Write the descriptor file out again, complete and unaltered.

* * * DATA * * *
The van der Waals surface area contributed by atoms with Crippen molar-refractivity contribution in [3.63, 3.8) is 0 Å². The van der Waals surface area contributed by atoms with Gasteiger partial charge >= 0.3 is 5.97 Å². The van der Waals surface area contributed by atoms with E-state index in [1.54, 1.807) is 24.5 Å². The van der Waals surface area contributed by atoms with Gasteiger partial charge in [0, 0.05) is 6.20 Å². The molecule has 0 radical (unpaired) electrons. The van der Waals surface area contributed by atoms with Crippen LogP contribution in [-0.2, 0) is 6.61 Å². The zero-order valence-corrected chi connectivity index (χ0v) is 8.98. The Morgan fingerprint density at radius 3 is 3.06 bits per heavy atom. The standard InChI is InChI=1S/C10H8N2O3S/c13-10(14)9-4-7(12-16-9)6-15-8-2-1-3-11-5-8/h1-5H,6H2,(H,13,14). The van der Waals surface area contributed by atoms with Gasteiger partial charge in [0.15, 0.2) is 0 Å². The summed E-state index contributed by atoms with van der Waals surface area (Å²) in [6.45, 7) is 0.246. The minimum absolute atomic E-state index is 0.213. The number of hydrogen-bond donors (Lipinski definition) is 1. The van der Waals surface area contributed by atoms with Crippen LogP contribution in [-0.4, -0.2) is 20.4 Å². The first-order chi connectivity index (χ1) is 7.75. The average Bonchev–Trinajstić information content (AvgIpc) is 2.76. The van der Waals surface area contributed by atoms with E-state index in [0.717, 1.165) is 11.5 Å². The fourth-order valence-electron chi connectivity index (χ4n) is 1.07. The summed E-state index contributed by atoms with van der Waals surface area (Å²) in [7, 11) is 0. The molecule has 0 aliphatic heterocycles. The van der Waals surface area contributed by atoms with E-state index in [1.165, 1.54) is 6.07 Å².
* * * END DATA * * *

The van der Waals surface area contributed by atoms with Crippen molar-refractivity contribution in [3.63, 3.8) is 0 Å². The van der Waals surface area contributed by atoms with Gasteiger partial charge >= 0.3 is 5.97 Å². The van der Waals surface area contributed by atoms with E-state index in [1.54, 1.807) is 24.5 Å². The van der Waals surface area contributed by atoms with Gasteiger partial charge in [0, 0.05) is 6.20 Å². The molecule has 0 radical (unpaired) electrons. The van der Waals surface area contributed by atoms with Crippen LogP contribution in [-0.2, 0) is 6.61 Å². The zero-order valence-corrected chi connectivity index (χ0v) is 8.98. The Morgan fingerprint density at radius 3 is 3.06 bits per heavy atom. The standard InChI is InChI=1S/C10H8N2O3S/c13-10(14)9-4-7(12-16-9)6-15-8-2-1-3-11-5-8/h1-5H,6H2,(H,13,14). The van der Waals surface area contributed by atoms with Gasteiger partial charge in [0.15, 0.2) is 0 Å². The summed E-state index contributed by atoms with van der Waals surface area (Å²) in [6.45, 7) is 0.246. The minimum absolute atomic E-state index is 0.213. The number of hydrogen-bond donors (Lipinski definition) is 1. The van der Waals surface area contributed by atoms with Crippen LogP contribution in [-0.4, -0.2) is 20.4 Å². The first-order chi connectivity index (χ1) is 7.75. The average Bonchev–Trinajstić information content (AvgIpc) is 2.76. The van der Waals surface area contributed by atoms with E-state index in [0.717, 1.165) is 11.5 Å². The fourth-order valence-electron chi connectivity index (χ4n) is 1.07. The summed E-state index contributed by atoms with van der Waals surface area (Å²) in [7, 11) is 0. The molecule has 0 aliphatic heterocycles. The van der Waals surface area contributed by atoms with E-state index in [1.165, 1.54) is 6.07 Å².